A member of Congress asked me to provide my personal thoughts on the OTC derivatives portion of the Senate bill, S. 3217. Here are portions of my letter. The views here are my own, and do not necessarily reflect those of the SEC, its commissioners or staff.
Now that S. 3217 has passed the Senate, I am writing this letter in response to your request. I will focus primarily on the potential for that legislation to allow regulatory arbitrage and reduce transparency to the regulators.
The bill divides the regulation of OTC derivatives between the SEC and the CFTC, assigning the SEC regulatory authority over some – but not all – securities-related derivatives and the CFTC authority for others, such as indexes of those securities. In a world where financial engineering can create an asset in any number of ways, this is an approach that is just asking to be gamed.
Let me illustrate this with a simple example. When I ran a long-short equity hedge fund a few years ago, I traded in the UK equity market. However, I never bought or sold a UK stock. I only traded total return swaps on UK equities. The reason I took this circuitous route is that by using a total return swap, I avoided the tax that the UK puts on stock transactions.
My broker bought the stock I wanted and kept it on its books (apparently the transaction tax did not apply to the broker) and then the broker executed a swap with me. The swap gave me a payment equal to the return from the stock in exchange for a payment from me to the broker. Of course, this payment to my broker was identical to the cost of funding the stock.
As far as I was concerned, I owned the stock: I treated the swap transaction in my trading and risk management systems as if I held the stock, and my portfolio return was the same as if I held the stock.
If regulation allows equity index swaps to be under the CFTC’s regime and the stocks to be under the SEC regime, there will be the same potential for regulatory arbitrage. I can already envision a thriving new market developing for what might be called Index Spread Total Return Swaps. A fund that wants to hold a long equity position in IBM (NYSE:IBM) and P&G (NYSE:PG), but wants to do it under the CFTC regime, will have a broker give them a total return swap that pays the difference between a position in an index that holds the S&P 500 and another index that holds all the stocks in the S&P 500 except for IBM and P&G. This is a swap on indexes, and so will be under the aegis of the CFTC. Whatever equity positions the fund wants to hold, a swap can be created to fulfill its needs. With the push of a button, voila, the fund is effectively trading stocks – securities – under the CFTC rather than SEC umbrella.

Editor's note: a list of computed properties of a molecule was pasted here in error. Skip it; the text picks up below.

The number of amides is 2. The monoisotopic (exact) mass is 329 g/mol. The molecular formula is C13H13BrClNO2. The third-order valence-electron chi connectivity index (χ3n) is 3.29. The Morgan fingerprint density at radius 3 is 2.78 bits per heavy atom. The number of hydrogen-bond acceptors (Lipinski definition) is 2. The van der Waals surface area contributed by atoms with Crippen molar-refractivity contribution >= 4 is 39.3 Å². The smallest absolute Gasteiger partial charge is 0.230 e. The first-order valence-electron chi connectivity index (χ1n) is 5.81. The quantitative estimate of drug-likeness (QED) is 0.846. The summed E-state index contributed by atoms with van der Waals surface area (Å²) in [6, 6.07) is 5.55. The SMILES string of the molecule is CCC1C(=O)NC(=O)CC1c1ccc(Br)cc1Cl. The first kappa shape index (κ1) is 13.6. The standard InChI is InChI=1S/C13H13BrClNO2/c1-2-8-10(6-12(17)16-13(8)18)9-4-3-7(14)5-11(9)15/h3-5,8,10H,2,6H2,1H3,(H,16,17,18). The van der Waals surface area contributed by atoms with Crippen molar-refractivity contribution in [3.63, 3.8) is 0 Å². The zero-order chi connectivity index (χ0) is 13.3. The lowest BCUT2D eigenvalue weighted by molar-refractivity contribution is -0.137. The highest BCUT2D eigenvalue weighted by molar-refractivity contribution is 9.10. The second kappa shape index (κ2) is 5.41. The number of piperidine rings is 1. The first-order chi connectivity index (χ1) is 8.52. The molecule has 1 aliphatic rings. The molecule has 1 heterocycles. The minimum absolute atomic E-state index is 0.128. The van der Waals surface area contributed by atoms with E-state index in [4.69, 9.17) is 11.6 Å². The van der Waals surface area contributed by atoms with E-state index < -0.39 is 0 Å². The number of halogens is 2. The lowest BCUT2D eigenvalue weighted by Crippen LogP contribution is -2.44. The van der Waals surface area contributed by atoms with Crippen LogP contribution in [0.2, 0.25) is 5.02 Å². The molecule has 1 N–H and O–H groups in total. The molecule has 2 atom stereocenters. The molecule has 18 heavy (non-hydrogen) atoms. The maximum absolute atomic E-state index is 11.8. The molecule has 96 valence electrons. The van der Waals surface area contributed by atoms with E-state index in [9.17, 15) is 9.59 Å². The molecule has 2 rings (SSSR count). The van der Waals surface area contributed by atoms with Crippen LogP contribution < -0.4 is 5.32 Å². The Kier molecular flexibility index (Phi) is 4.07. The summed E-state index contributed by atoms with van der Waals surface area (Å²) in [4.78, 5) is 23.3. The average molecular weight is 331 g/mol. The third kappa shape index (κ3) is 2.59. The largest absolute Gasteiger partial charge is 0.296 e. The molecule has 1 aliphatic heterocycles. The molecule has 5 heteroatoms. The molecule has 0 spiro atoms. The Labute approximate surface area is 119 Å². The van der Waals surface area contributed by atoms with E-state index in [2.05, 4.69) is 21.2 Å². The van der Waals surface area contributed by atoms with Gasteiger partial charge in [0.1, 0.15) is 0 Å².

This is a simple example of a broader point: a financial engineer could just as easily construct a position drawn from the equity market that behaves like a commodity, or create a currency swap that looks like a bond. In other words, under the proposed OTC derivatives regime, traders will be permitted to choose their regulators. In my view, these provisions should seek to eliminate regulatory arbitrage, not create it.
Another weakness of the bill is what it affords regulators in terms of transparency. As I stated in my 2007 testimony before your subcommittee, I believe that regulators should know the positions, leverage and web of counterparty connections across firms. I do not think regulators can fulfill their mission of protecting investors, the market or the economy at large without this information. The bill enhances the transparency of OTC derivatives both by improving price discovery and by pushing for greater simplicity and standardization, a critical step.
However, the division of OTC derivatives oversight between the SEC and the CFTC moves us away from this objective. There is no ready mechanism envisioned within the bill to allow unfettered sharing of these data. This not only will create routes to hide abuse, but also, because what is essentially the same asset will end up in different buckets based on how it is constructed, neither agency will be able to readily amass this position and exposure information.
One last thought, which is based on my experience in risk management. Risk managers have the unfortunate tendency of fighting last year’s war, of developing tools and reports to prevent the crises that just occurred from happening again. Of course, the next crisis almost always comes from a different direction. To some extent, the financial legislation has a similar tendency.
For example, much thought has been given to credit default swaps. It is likely, however, that the next major issue will spring from a new financial innovation. The nature of the markets is to exploit weaknesses and to find ways to work around regulation and other constraints. Since legislation can only address what has happened in the past and what is currently expected to occur in the future, the legislation must give the regulators the flexibility to address the unanticipated.
Disclosure: No positions